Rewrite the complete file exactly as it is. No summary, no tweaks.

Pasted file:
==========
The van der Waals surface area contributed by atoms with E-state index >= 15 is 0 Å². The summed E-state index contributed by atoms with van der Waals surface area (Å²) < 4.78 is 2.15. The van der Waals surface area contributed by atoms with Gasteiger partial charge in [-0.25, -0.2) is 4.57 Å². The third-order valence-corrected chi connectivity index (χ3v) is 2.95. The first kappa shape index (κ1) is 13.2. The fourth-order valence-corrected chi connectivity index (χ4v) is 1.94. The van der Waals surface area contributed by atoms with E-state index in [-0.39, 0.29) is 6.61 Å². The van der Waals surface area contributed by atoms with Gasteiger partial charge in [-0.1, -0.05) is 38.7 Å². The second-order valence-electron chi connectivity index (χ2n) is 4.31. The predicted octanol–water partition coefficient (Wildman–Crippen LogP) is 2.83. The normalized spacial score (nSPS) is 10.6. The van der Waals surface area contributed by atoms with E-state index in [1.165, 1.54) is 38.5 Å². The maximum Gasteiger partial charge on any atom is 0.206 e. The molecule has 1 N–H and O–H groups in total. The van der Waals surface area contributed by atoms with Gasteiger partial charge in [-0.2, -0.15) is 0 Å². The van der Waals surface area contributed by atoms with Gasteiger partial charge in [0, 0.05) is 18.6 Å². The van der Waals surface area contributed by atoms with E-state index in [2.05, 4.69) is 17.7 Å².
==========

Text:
The van der Waals surface area contributed by atoms with E-state index >= 15 is 0 Å². The summed E-state index contributed by atoms with van der Waals surface area (Å²) < 4.78 is 2.15. The van der Waals surface area contributed by atoms with Gasteiger partial charge in [-0.25, -0.2) is 4.57 Å². The third-order valence-corrected chi connectivity index (χ3v) is 2.95. The first kappa shape index (κ1) is 13.2. The fourth-order valence-corrected chi connectivity index (χ4v) is 1.94. The van der Waals surface area contributed by atoms with E-state index in [-0.39, 0.29) is 6.61 Å². The van der Waals surface area contributed by atoms with Gasteiger partial charge in [-0.1, -0.05) is 38.7 Å². The second-order valence-electron chi connectivity index (χ2n) is 4.31. The predicted octanol–water partition coefficient (Wildman–Crippen LogP) is 2.83. The normalized spacial score (nSPS) is 10.6. The van der Waals surface area contributed by atoms with E-state index in [1.165, 1.54) is 38.5 Å². The maximum Gasteiger partial charge on any atom is 0.206 e. The molecule has 1 N–H and O–H groups in total. The van der Waals surface area contributed by atoms with Gasteiger partial charge in [-0.2, -0.15) is 0 Å². The van der Waals surface area contributed by atoms with Gasteiger partial charge in [0, 0.05) is 18.6 Å². The van der Waals surface area contributed by atoms with E-state index in [2.05, 4.69) is 17.7 Å².